Wendy Hanamura, Director of Partnerships, Internet Archive
“Free for All.” Those are the words inscribed above the Boston Public Library. From the beginning, libraries have opened their doors to everyone. So inclusion and community engagement are deeply held values in our library DNA.
That’s why the Internet Archive is working hand-in-hand with authors, publishers, and librarians who share these values. It is the only way we’ll all succeed.
Our 100&Change vision includes collaborating with Digital Library Federation librarians on the Inclusive Curation Project to select four million books to scan. Our goal is to design a community-responsive, transparent form of book selection that can ultimately serve as a model for creating more diverse and democratized digital collections everywhere.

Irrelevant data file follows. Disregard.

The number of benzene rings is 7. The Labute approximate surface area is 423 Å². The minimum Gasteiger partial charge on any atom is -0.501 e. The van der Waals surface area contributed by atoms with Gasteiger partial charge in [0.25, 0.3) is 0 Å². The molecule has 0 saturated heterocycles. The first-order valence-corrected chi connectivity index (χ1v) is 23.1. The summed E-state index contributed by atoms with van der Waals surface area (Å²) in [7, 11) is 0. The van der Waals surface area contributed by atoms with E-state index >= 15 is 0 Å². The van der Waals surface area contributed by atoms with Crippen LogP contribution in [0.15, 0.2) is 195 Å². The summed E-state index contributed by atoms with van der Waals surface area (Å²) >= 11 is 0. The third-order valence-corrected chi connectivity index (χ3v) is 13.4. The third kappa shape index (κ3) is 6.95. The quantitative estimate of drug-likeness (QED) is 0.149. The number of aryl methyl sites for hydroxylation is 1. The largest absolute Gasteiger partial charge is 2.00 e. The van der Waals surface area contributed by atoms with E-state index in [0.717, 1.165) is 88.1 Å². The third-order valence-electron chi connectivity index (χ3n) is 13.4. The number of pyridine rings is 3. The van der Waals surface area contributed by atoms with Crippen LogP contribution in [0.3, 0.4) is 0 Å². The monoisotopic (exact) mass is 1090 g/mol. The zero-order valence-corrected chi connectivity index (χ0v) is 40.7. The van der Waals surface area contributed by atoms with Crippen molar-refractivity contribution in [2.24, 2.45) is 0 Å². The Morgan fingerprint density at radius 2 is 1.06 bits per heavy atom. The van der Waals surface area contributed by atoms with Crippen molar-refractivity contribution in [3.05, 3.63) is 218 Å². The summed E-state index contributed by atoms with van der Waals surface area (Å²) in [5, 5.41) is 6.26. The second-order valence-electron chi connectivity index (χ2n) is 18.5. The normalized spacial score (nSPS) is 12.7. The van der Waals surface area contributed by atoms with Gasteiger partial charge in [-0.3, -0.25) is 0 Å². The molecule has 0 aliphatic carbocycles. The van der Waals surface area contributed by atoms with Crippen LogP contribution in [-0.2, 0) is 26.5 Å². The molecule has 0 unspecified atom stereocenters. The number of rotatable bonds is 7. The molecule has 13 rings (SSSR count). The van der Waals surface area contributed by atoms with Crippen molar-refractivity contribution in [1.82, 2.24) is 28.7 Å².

Next, we’ll be working with the American Library Association’s Office of Intellectual Freedom to bring the works of diverse authors and independent publishers into our national lending system. As James Larue, project leader of “Our Voices, Chicago” explains, “All library patrons should be able to find content in their local libraries that reflect their own lives.”
We’re also excited to be partnering with MIT Press to bring readers acclaimed titles in science, technology, and architecture that aren’t currently available digitally. MIT Press Director, Amy Brand says, “One of my top ambitions is to ensure that our entire legacy of publications is digitized, accessible, searchable, and discoverable, now and in perpetuity. Partnering with Internet Archive to achieve this objective is a dream come true, not only for me, but also for many of our authors whose earlier works are now completely unavailable.”
Inclusion. Engagement. Sharing knowledge. We believe those are core values we can put into practice that will transform the world.
This post was first published on the MacArthur Foundation website.